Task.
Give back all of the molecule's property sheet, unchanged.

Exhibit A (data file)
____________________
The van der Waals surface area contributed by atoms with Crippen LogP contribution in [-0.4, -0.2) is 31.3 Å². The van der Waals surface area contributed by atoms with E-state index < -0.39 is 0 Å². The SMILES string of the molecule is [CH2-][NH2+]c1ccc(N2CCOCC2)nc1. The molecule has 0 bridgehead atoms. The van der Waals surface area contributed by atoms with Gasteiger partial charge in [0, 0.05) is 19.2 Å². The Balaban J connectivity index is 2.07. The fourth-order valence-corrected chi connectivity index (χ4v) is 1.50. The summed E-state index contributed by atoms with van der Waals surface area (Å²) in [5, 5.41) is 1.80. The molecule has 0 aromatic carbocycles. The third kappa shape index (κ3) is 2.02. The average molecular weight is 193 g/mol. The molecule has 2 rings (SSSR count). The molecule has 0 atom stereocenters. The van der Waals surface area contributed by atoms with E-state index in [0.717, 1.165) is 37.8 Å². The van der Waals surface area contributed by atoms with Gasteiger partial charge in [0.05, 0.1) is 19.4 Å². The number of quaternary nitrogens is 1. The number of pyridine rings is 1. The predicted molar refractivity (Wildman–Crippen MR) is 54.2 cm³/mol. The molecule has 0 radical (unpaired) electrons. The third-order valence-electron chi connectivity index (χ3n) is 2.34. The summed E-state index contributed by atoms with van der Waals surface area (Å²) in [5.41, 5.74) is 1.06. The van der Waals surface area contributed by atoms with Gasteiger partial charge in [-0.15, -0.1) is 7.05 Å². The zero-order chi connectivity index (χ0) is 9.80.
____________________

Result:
The van der Waals surface area contributed by atoms with Crippen LogP contribution in [-0.4, -0.2) is 31.3 Å². The van der Waals surface area contributed by atoms with E-state index < -0.39 is 0 Å². The SMILES string of the molecule is [CH2-][NH2+]c1ccc(N2CCOCC2)nc1. The molecule has 0 bridgehead atoms. The van der Waals surface area contributed by atoms with Gasteiger partial charge in [0, 0.05) is 19.2 Å². The Balaban J connectivity index is 2.07. The fourth-order valence-corrected chi connectivity index (χ4v) is 1.50. The summed E-state index contributed by atoms with van der Waals surface area (Å²) in [5, 5.41) is 1.80. The molecule has 0 aromatic carbocycles. The third kappa shape index (κ3) is 2.02. The average molecular weight is 193 g/mol. The molecule has 2 rings (SSSR count). The molecule has 0 atom stereocenters. The van der Waals surface area contributed by atoms with E-state index in [0.717, 1.165) is 37.8 Å². The van der Waals surface area contributed by atoms with Gasteiger partial charge in [0.05, 0.1) is 19.4 Å². The number of quaternary nitrogens is 1. The number of pyridine rings is 1. The predicted molar refractivity (Wildman–Crippen MR) is 54.2 cm³/mol. The molecule has 0 radical (unpaired) electrons. The third-order valence-electron chi connectivity index (χ3n) is 2.34. The summed E-state index contributed by atoms with van der Waals surface area (Å²) in [5.41, 5.74) is 1.06. The van der Waals surface area contributed by atoms with Gasteiger partial charge in [-0.15, -0.1) is 7.05 Å². The zero-order chi connectivity index (χ0) is 9.80.